What Actually is Modern Art?

There’s not a person in the art scene who wouldn’t recognize one of the great names: Edouard Vuillard, Henri de Toulouse-Lautrec, Paul Ceazanne, Salvador Dali, Vasily Kandinsky or Henri Matisse. Each of them brought something unique and new into their art; some might even say they were modern to their contemporaries.

Everybody has actually heard of modern art, but as a term it is quite general. Modern art came with the birth of modernism and the Industrial Revolution. This all came about around the middle of the 19th Century and there was terrific change in technology at the time which allowed for better transportation and more mechanized manufacturing. This period in world history brought many changes to North America and Western Europe and affected people’s lives on an economic level and a social one too. It was the time of the steam locomotive and the subway or underground in the big cities.

This all affected art that we knew at the time; before the Industrial Revolution, art was mostly commissioned by rich patrons that had a specific purpose to depict something. But now at the start of the 19th Century artists were producing work on things based on what they wanted.

The Interpretation of Dreams

Freud’s publication of his theory of the subconscious mind opened up the idea of symbolism to artists, and they realized they could create art that was not replicating an actual person or scene. Artists were now producing material that was drawn from their own personal experiences, real or imaginary. The whole point of this art was to challenge what had gone on before, and to make a statement that art does not have to realistically depict anything at all.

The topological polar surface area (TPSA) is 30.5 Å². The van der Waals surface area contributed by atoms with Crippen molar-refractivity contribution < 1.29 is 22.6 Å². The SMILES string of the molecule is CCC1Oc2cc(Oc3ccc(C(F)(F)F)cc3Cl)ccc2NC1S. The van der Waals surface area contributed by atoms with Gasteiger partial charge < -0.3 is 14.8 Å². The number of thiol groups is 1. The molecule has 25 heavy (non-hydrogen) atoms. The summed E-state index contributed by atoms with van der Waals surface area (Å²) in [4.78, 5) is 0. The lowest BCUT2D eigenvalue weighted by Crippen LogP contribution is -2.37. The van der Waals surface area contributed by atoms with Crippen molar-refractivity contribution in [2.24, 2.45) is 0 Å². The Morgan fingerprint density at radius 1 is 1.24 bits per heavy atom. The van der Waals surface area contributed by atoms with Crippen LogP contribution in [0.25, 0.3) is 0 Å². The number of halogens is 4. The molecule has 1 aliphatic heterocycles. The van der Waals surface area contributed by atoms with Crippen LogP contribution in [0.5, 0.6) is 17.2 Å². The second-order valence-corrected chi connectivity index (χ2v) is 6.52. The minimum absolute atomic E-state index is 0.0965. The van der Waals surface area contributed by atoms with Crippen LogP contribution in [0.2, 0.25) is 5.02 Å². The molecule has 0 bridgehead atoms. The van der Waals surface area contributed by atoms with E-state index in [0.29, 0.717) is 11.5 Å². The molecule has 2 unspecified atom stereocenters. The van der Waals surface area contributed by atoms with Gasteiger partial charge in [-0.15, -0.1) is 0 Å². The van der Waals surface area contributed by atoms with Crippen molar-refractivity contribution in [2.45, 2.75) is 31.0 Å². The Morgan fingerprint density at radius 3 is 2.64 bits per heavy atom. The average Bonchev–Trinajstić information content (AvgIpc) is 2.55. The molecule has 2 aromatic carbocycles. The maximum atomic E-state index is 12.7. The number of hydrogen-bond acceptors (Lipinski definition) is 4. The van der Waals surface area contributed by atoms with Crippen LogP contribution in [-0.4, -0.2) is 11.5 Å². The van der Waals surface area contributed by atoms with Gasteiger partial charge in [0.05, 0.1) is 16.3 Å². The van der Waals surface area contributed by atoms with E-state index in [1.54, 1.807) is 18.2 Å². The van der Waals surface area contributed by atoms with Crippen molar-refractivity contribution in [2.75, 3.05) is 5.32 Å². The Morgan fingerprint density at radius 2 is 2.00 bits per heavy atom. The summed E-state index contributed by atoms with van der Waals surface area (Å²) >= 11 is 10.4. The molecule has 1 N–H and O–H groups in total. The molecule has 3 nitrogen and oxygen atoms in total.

Time to Experiment

The new breed of modern artists found that they had a new freedom to express themselves. The old and rather strict parameters of what constituted art were ripped up and discarded. It was a time that experimentation was encouraged, and the artists tried new materials, mediums, colors and techniques. One such medium was photography, and ever since its invention in 1839, it was immediately accepted into the art world as it offered radical possibilities for depicting the world.

Types of Modern Art

Modern Art is the generic name for a whole series of art movements, each vastly different from one another. Greater distinction should be placed on:

  • Design
  • Fauvism
  • Film
  • Dada
  • Surrealism
  • Photography
  • Cubism
  • Abstract Expressionism
  • Expressionism

Some of the artists that we featured at the start of our blog were active in more than one medium. This was not common, most artists favored just one medium and stuck to it. What modern art was most successful at doing was shaking up the creative world and throwing away convention. And by doing this it brought art to the attention of the common man, even though some of the ideas were really radical. Without modern art we would never have had some of the most beautiful contemporary art that we enjoy today.